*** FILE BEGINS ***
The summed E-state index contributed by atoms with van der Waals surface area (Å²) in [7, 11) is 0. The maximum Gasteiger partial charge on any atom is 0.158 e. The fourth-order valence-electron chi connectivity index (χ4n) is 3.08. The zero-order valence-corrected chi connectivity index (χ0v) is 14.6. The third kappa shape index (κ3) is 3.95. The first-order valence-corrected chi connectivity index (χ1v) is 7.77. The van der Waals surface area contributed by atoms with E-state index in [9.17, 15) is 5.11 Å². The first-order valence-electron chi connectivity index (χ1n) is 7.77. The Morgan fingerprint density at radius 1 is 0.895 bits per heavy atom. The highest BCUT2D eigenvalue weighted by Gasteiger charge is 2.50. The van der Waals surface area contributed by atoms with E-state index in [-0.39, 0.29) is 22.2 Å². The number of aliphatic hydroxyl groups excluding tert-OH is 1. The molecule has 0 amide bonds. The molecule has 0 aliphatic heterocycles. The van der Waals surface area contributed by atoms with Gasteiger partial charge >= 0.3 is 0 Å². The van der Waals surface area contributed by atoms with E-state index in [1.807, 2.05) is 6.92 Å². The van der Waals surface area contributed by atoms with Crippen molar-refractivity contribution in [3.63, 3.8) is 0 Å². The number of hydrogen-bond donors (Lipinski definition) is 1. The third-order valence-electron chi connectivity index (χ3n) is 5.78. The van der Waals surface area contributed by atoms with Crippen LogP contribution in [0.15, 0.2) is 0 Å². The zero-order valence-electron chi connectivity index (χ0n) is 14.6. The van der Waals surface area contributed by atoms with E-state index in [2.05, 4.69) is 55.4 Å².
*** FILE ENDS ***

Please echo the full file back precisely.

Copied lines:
The summed E-state index contributed by atoms with van der Waals surface area (Å²) in [7, 11) is 0. The maximum Gasteiger partial charge on any atom is 0.158 e. The fourth-order valence-electron chi connectivity index (χ4n) is 3.08. The zero-order valence-corrected chi connectivity index (χ0v) is 14.6. The third kappa shape index (κ3) is 3.95. The first-order valence-corrected chi connectivity index (χ1v) is 7.77. The van der Waals surface area contributed by atoms with E-state index in [9.17, 15) is 5.11 Å². The first-order valence-electron chi connectivity index (χ1n) is 7.77. The Morgan fingerprint density at radius 1 is 0.895 bits per heavy atom. The highest BCUT2D eigenvalue weighted by Gasteiger charge is 2.50. The van der Waals surface area contributed by atoms with E-state index in [-0.39, 0.29) is 22.2 Å². The number of aliphatic hydroxyl groups excluding tert-OH is 1. The molecule has 0 amide bonds. The molecule has 0 aliphatic heterocycles. The van der Waals surface area contributed by atoms with Gasteiger partial charge >= 0.3 is 0 Å². The van der Waals surface area contributed by atoms with E-state index in [1.807, 2.05) is 6.92 Å². The van der Waals surface area contributed by atoms with Crippen molar-refractivity contribution in [3.63, 3.8) is 0 Å². The number of hydrogen-bond donors (Lipinski definition) is 1. The third-order valence-electron chi connectivity index (χ3n) is 5.78. The van der Waals surface area contributed by atoms with Crippen LogP contribution in [0.15, 0.2) is 0 Å². The zero-order valence-electron chi connectivity index (χ0n) is 14.6. The van der Waals surface area contributed by atoms with E-state index in [2.05, 4.69) is 55.4 Å².